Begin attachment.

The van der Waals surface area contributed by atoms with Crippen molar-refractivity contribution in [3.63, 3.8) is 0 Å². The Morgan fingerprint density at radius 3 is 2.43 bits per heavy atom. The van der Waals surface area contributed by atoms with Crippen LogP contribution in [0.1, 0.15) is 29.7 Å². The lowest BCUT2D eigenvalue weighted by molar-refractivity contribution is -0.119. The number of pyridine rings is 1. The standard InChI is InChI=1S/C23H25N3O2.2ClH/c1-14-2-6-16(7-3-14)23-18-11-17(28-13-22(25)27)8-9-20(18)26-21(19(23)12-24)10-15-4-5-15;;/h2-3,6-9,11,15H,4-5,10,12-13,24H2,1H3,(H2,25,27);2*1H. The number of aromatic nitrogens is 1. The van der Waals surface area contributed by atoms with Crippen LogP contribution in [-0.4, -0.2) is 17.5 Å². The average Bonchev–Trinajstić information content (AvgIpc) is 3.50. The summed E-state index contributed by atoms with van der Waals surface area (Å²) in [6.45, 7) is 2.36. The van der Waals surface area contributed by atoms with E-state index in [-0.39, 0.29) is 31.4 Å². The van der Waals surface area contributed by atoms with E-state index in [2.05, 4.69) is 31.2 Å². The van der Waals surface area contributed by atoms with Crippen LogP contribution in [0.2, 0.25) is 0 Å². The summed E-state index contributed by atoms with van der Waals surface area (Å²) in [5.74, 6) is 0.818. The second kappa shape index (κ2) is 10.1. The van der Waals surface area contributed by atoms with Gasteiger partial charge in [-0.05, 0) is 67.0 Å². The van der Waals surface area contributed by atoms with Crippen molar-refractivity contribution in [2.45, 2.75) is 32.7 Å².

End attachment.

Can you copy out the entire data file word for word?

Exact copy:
The van der Waals surface area contributed by atoms with Crippen molar-refractivity contribution in [3.63, 3.8) is 0 Å². The Morgan fingerprint density at radius 3 is 2.43 bits per heavy atom. The van der Waals surface area contributed by atoms with Crippen LogP contribution in [0.1, 0.15) is 29.7 Å². The lowest BCUT2D eigenvalue weighted by molar-refractivity contribution is -0.119. The number of pyridine rings is 1. The standard InChI is InChI=1S/C23H25N3O2.2ClH/c1-14-2-6-16(7-3-14)23-18-11-17(28-13-22(25)27)8-9-20(18)26-21(19(23)12-24)10-15-4-5-15;;/h2-3,6-9,11,15H,4-5,10,12-13,24H2,1H3,(H2,25,27);2*1H. The number of aromatic nitrogens is 1. The van der Waals surface area contributed by atoms with Crippen LogP contribution in [-0.4, -0.2) is 17.5 Å². The average Bonchev–Trinajstić information content (AvgIpc) is 3.50. The summed E-state index contributed by atoms with van der Waals surface area (Å²) in [6.45, 7) is 2.36. The van der Waals surface area contributed by atoms with E-state index in [-0.39, 0.29) is 31.4 Å². The van der Waals surface area contributed by atoms with E-state index in [2.05, 4.69) is 31.2 Å². The van der Waals surface area contributed by atoms with Crippen LogP contribution in [0.2, 0.25) is 0 Å². The summed E-state index contributed by atoms with van der Waals surface area (Å²) in [5.74, 6) is 0.818. The second kappa shape index (κ2) is 10.1. The van der Waals surface area contributed by atoms with Gasteiger partial charge in [-0.05, 0) is 67.0 Å². The van der Waals surface area contributed by atoms with Crippen molar-refractivity contribution in [2.45, 2.75) is 32.7 Å².